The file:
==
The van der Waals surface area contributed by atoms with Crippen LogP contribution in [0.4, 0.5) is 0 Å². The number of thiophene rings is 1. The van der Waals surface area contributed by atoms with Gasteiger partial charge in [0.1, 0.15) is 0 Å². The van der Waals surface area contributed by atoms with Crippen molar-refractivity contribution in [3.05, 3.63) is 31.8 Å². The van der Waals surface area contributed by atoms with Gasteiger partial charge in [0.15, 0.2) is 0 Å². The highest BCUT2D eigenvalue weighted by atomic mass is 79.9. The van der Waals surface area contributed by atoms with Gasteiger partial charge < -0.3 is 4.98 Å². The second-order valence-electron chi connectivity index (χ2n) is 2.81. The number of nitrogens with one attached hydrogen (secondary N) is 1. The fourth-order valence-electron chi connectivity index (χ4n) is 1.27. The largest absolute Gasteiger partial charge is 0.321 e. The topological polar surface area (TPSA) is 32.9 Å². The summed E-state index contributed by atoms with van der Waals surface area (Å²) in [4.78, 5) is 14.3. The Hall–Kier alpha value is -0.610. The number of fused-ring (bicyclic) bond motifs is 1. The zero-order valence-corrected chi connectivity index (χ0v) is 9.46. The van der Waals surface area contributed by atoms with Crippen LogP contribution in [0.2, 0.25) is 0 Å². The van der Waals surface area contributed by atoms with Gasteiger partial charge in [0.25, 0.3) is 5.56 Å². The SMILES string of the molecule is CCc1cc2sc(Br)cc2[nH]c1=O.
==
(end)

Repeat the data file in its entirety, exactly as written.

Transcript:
The van der Waals surface area contributed by atoms with Crippen LogP contribution in [0.4, 0.5) is 0 Å². The number of thiophene rings is 1. The van der Waals surface area contributed by atoms with Gasteiger partial charge in [0.1, 0.15) is 0 Å². The van der Waals surface area contributed by atoms with Crippen molar-refractivity contribution in [3.05, 3.63) is 31.8 Å². The van der Waals surface area contributed by atoms with Gasteiger partial charge in [0.15, 0.2) is 0 Å². The highest BCUT2D eigenvalue weighted by atomic mass is 79.9. The van der Waals surface area contributed by atoms with Gasteiger partial charge < -0.3 is 4.98 Å². The second-order valence-electron chi connectivity index (χ2n) is 2.81. The number of nitrogens with one attached hydrogen (secondary N) is 1. The fourth-order valence-electron chi connectivity index (χ4n) is 1.27. The largest absolute Gasteiger partial charge is 0.321 e. The topological polar surface area (TPSA) is 32.9 Å². The summed E-state index contributed by atoms with van der Waals surface area (Å²) in [4.78, 5) is 14.3. The Hall–Kier alpha value is -0.610. The number of fused-ring (bicyclic) bond motifs is 1. The zero-order valence-corrected chi connectivity index (χ0v) is 9.46. The van der Waals surface area contributed by atoms with Crippen LogP contribution in [0.2, 0.25) is 0 Å². The van der Waals surface area contributed by atoms with Gasteiger partial charge in [0.25, 0.3) is 5.56 Å². The SMILES string of the molecule is CCc1cc2sc(Br)cc2[nH]c1=O.